Monday, May 20, 2013

Keeping Your Church Growing

I read a blog post a couple of weeks ago. The post was titled something like, "We're Going to Stop Being a Welcoming Church." Sounds terrible, doesn't it? But as the post went on to explain, it was actually a good idea. His point was that his church was welcoming. They had coffee, they had greeters, they had people to help direct visitors to the right place. But in his view it wasn't enough. They needed to be an inviting church. That is, a church that the members invite people to. This pastor had stumbled on something that growing churches have been doing for a couple of millennia. People inviting their friends to church.

Now maybe you don't have any friends to invite to church. Maybe all your friends are  already in your church, or in some other church. Then you need to cultivate some new friends. Maybe they won't be friends that you can invite to church right away. But give it time. Pray for them. Be a real friend to them. Then one day, maybe you can invite them to church. Sounds simple. But many of us don't do it. And that's a shame, because there are plenty of people out there who need friends, and who need the church. They just don't know it yet. So get started.

While I'm on the subject, is your church a church that you'd want to invite people to? Is your church a welcoming church? I don't mean coffee and donuts. I mean a church where a new visitor feels accepted. Do people at your church interact with visitors? I don't mean a simple, "Hello" before moving on to someone else. I mean taking an active interest in the visitor. Not in an overwhelming, smothering fashion, but in a way that says to the visitor that you are interested in them as a person, not just a number that can be added to the "we had X number of visitors this month." Are the people in your church going to forego talking with their friends in order to converse with a stranger? If they're not, you don't have a welcoming church. Visitors won't come back. If they won't come back, there's less chance of them meeting Christ in your church.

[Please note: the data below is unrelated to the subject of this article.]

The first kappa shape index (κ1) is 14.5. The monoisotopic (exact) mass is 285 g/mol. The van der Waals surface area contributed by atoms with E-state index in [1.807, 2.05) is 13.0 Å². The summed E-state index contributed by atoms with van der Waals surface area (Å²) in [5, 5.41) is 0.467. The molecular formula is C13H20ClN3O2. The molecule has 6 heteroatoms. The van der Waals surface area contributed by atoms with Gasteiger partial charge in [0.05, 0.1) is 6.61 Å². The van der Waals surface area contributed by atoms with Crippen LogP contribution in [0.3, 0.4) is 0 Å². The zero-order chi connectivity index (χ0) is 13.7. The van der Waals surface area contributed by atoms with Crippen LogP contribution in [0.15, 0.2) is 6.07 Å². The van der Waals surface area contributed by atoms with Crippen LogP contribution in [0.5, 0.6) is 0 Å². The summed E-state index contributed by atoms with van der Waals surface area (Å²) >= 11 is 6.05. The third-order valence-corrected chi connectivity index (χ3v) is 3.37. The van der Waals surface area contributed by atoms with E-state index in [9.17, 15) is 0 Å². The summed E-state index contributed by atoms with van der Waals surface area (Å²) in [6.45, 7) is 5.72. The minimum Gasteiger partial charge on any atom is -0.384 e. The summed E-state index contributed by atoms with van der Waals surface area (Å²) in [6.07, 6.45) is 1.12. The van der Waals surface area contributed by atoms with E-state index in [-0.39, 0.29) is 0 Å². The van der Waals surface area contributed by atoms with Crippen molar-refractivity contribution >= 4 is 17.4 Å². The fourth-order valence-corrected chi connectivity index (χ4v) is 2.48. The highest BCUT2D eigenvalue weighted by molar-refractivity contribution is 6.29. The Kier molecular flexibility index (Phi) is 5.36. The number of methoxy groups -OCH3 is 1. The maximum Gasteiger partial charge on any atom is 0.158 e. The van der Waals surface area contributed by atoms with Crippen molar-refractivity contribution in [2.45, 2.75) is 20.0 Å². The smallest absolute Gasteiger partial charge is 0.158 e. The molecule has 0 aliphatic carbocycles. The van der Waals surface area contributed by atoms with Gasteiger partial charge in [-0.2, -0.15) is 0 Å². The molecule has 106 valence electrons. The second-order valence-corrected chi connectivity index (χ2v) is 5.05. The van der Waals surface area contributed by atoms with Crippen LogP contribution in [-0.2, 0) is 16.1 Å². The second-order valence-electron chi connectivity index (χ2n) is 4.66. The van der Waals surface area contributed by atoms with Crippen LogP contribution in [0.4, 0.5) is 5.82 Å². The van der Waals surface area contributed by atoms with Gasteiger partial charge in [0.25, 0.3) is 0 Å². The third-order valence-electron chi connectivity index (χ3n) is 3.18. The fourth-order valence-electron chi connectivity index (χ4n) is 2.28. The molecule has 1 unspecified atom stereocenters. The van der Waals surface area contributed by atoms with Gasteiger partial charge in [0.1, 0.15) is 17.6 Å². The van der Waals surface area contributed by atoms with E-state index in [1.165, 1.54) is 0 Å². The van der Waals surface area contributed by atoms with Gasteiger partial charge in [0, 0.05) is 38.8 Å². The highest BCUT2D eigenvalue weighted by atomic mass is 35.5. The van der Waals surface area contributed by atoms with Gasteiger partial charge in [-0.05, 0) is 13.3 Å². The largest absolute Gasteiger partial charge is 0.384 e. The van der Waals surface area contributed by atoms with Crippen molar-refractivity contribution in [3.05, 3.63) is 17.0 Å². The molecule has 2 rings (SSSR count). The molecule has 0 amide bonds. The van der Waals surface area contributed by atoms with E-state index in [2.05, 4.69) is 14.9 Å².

Granted, some visitors don't want to be noticed. They'll come in late and leave early. They're probably not sure they really want to be there. Not much you can do about that. But that's not most visitors.They hope, even if they're not fully conscious of it, that someone will take notice of them. You be the one to do it.

This doesn't happen by accident. It happens by intent. If other people in your church are ignoring visitors, make sure you don't. Even if the visitor is someone you know will never join your church, such as a family visiting while on vacation, make sure you speak with them. Let them know that this is a church that welcomes visitors, that invites people, that wants strangers who will become friends.

If your church doesn't welcome visitors in this way, by drawing them in, letting them know they've been noticed, and that the church is interested in them, your church is already beginning to die. It may look good. It may have a lot of people. But it's already dying, because it's closing out those who need to be drawn in.

Think about it.

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